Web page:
AU - Lefevre, Amnesty E

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N2 - BACKGROUND: Low-dose, high-frequency (LDHF) training is a new approach best practices to improve clinical knowledge, build and retain competency, and transfer skills into practice after training. LDHF training in Ghana is an opportunity to build health workforce capacity in critical areas of maternal and newborn health and translate improved capacity into better health outcomes.METHODS: This study examined the costs of an LDHF training approach for basic emergency obstetric and newborn care and calculates the incremental cost-effectiveness of the LDHF training program for health outcomes of newborn survival, compared to the status quo alternative of no training. The costs of LDHF were compared to costs of traditional workshop-based training per provider trained. Retrospective program cost analysis with activity-based costing was used to measure all resources of the LDHF training program over a 3-year analytic time horizon. Economic costs were estimated from financial records, informant interviews, and regional market prices. Health effects from the program's impact evaluation were used to model lives saved and disability-adjusted life years (DALYs) averted. Uncertainty analysis included one-way and probabilistic sensitivity analysis to explore incremental cost-effectiveness results when fluctuating key parameters.RESULTS: For the 40 health facilities included in the evaluation, the total LDHF training cost was $823,134. During the follow-up period after the first LDHF training-1 year at each participating facility-approximately 544 lives were saved. With deterministic calculation, these findings translate to $1497.77 per life saved or $53.07 per DALY averted. Probabilistic sensitivity analysis, with mean incremental cost-effectiveness ratio of $54.79 per DALY averted ($24.42-$107.01), suggests the LDHF training program as compared to no training has 100% probability of being cost-effective above a willingness to pay threshold of $1480, Ghana's gross national income per capita in 2015.CONCLUSION: This study provides insight into the investment of LDHF training and value for money of this approach to training in-service providers on basic emergency obstetric and newborn care. The LDHF training approach should be considered for expansion in Ghana and integrated into existing in-service training programs and health system organizational structures for lower cost and more efficiency at scale.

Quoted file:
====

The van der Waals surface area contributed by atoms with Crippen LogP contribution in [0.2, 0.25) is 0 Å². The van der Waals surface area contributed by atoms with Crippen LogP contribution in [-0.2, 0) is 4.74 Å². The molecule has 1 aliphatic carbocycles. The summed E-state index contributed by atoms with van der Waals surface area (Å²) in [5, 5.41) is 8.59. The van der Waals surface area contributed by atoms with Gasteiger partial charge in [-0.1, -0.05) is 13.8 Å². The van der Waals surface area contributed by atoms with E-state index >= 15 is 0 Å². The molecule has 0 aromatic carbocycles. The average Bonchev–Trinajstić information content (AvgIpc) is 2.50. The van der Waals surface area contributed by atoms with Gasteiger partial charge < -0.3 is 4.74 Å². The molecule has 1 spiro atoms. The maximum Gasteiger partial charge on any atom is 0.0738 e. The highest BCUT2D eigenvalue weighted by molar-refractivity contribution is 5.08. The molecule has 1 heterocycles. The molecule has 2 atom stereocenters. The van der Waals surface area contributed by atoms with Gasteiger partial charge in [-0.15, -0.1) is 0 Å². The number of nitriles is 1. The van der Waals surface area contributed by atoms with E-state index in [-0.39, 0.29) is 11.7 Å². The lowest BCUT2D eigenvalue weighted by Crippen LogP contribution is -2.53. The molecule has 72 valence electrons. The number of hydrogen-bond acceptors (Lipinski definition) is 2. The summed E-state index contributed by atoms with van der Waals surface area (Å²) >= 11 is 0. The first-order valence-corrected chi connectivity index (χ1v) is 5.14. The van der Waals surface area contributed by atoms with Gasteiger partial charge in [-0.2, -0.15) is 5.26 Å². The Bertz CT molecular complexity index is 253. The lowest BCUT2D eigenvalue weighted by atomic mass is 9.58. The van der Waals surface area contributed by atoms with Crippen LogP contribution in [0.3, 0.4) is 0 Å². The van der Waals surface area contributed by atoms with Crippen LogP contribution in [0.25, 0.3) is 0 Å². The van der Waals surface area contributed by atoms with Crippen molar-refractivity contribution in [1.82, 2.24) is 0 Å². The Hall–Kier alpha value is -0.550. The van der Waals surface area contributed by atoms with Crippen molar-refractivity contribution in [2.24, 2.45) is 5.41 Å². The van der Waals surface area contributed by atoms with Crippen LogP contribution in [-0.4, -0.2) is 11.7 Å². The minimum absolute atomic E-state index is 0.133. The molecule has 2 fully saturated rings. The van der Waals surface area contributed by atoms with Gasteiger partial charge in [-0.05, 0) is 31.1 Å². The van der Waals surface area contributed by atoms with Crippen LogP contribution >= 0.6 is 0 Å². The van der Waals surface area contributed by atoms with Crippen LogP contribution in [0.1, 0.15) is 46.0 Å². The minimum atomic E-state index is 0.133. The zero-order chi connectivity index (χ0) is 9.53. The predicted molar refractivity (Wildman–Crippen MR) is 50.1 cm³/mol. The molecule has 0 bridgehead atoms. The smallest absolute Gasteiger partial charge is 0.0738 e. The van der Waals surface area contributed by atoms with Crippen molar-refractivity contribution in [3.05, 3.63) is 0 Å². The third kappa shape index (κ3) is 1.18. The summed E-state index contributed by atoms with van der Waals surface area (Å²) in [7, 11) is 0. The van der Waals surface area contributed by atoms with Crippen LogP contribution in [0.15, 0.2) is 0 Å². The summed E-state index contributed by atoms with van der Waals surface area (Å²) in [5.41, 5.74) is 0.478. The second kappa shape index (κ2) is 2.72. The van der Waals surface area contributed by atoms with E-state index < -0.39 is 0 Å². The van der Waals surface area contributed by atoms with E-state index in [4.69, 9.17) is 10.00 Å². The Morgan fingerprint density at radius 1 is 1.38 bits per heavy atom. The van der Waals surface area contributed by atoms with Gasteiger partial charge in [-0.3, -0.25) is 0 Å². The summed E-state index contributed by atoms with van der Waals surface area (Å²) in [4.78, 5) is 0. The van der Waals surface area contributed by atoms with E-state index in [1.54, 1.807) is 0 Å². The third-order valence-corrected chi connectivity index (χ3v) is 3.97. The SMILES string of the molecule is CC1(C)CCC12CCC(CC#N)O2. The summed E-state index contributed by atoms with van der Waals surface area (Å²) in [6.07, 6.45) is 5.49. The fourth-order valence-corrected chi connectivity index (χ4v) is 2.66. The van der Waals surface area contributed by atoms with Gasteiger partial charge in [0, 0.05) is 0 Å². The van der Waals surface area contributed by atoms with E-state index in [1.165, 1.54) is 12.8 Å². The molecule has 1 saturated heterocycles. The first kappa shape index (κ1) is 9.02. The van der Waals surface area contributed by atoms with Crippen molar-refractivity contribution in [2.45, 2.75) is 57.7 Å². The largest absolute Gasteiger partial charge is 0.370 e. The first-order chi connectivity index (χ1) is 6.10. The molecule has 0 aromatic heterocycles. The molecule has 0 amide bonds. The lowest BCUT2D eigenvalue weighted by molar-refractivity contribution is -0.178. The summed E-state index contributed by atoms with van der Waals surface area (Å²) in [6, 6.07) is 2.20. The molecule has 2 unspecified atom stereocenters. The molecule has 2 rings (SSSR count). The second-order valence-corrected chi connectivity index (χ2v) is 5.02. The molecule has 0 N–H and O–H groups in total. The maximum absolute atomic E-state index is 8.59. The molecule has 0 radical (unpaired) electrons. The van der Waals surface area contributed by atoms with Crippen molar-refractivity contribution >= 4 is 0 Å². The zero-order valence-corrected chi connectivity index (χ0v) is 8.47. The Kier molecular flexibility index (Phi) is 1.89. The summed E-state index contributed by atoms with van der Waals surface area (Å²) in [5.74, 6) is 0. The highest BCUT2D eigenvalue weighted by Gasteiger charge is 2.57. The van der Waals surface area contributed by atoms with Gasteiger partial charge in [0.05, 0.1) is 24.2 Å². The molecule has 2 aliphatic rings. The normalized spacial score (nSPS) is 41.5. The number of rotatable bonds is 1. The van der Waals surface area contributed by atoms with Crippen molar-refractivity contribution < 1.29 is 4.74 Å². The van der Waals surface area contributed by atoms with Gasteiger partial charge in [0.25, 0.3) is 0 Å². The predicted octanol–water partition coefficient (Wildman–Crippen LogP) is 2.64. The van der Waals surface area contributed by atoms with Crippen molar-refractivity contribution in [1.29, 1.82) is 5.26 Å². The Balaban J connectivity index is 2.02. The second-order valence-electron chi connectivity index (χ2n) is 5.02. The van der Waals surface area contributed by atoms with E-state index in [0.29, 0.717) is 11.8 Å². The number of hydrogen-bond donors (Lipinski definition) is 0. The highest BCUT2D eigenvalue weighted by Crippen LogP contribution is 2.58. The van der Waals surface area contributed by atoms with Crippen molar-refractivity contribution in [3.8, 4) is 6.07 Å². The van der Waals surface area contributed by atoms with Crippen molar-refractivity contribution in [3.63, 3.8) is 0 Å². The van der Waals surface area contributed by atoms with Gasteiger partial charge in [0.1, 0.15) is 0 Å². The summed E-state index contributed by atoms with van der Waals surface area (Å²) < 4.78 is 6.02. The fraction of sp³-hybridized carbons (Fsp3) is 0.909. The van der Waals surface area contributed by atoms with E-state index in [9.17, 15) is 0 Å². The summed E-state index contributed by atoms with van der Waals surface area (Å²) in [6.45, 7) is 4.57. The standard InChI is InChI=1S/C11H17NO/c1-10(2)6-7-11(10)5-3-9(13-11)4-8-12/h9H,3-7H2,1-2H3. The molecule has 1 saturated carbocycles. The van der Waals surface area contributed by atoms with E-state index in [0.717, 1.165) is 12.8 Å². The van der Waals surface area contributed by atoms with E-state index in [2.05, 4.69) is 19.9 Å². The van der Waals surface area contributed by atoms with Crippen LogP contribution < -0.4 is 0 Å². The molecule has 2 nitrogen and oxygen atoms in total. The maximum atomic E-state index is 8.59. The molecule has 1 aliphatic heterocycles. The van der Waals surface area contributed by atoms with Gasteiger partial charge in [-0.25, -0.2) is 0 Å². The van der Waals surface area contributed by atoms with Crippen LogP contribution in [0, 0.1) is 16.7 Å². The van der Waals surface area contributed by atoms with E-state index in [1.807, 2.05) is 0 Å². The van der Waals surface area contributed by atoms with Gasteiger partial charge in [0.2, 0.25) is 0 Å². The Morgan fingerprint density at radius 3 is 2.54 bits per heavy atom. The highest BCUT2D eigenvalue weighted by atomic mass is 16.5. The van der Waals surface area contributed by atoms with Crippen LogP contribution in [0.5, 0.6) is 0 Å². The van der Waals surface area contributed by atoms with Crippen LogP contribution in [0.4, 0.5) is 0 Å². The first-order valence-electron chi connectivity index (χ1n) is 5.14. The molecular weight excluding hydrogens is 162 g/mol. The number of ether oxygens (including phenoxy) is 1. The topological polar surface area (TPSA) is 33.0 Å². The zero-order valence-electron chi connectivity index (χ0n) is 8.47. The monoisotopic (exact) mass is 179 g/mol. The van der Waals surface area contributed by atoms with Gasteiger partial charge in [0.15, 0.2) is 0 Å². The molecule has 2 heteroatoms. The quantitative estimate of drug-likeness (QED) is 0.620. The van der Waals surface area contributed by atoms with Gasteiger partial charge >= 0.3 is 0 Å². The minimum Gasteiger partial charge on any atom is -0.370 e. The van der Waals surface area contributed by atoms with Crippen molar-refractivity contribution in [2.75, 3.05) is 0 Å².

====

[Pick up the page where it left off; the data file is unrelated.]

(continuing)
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KW - Maternal and newborn health

KW - MNH